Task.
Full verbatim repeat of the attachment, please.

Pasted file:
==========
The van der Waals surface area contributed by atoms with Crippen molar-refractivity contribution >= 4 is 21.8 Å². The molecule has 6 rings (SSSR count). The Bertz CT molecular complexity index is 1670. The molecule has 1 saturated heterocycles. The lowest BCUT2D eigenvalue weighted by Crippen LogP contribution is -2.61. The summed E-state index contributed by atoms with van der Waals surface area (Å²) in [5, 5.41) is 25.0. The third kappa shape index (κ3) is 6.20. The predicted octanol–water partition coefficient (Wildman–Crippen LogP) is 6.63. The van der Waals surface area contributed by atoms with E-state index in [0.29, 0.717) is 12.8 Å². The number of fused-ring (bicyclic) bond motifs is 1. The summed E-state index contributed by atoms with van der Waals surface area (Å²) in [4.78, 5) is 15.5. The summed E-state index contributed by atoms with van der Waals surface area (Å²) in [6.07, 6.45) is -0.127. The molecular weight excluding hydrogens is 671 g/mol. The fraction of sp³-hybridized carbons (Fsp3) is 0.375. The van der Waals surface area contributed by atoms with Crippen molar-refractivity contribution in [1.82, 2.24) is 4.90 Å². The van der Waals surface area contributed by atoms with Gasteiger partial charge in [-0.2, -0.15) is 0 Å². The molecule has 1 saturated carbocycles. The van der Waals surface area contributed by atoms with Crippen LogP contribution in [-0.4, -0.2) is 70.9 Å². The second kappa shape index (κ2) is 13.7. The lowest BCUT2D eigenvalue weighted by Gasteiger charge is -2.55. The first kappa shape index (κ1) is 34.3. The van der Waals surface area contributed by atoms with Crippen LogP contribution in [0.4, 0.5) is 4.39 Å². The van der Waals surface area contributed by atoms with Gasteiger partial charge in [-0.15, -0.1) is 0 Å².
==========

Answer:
The van der Waals surface area contributed by atoms with Crippen molar-refractivity contribution >= 4 is 21.8 Å². The molecule has 6 rings (SSSR count). The Bertz CT molecular complexity index is 1670. The molecule has 1 saturated heterocycles. The lowest BCUT2D eigenvalue weighted by Crippen LogP contribution is -2.61. The summed E-state index contributed by atoms with van der Waals surface area (Å²) in [5, 5.41) is 25.0. The third kappa shape index (κ3) is 6.20. The predicted octanol–water partition coefficient (Wildman–Crippen LogP) is 6.63. The van der Waals surface area contributed by atoms with E-state index in [0.29, 0.717) is 12.8 Å². The number of fused-ring (bicyclic) bond motifs is 1. The summed E-state index contributed by atoms with van der Waals surface area (Å²) in [4.78, 5) is 15.5. The summed E-state index contributed by atoms with van der Waals surface area (Å²) in [6.07, 6.45) is -0.127. The molecular weight excluding hydrogens is 671 g/mol. The fraction of sp³-hybridized carbons (Fsp3) is 0.375. The van der Waals surface area contributed by atoms with Crippen molar-refractivity contribution in [1.82, 2.24) is 4.90 Å². The van der Waals surface area contributed by atoms with Gasteiger partial charge in [-0.2, -0.15) is 0 Å². The molecule has 1 saturated carbocycles. The van der Waals surface area contributed by atoms with Crippen LogP contribution in [-0.4, -0.2) is 70.9 Å². The second kappa shape index (κ2) is 13.7. The lowest BCUT2D eigenvalue weighted by Gasteiger charge is -2.55. The first kappa shape index (κ1) is 34.3. The van der Waals surface area contributed by atoms with Crippen LogP contribution in [0.4, 0.5) is 4.39 Å². The van der Waals surface area contributed by atoms with Gasteiger partial charge in [-0.15, -0.1) is 0 Å².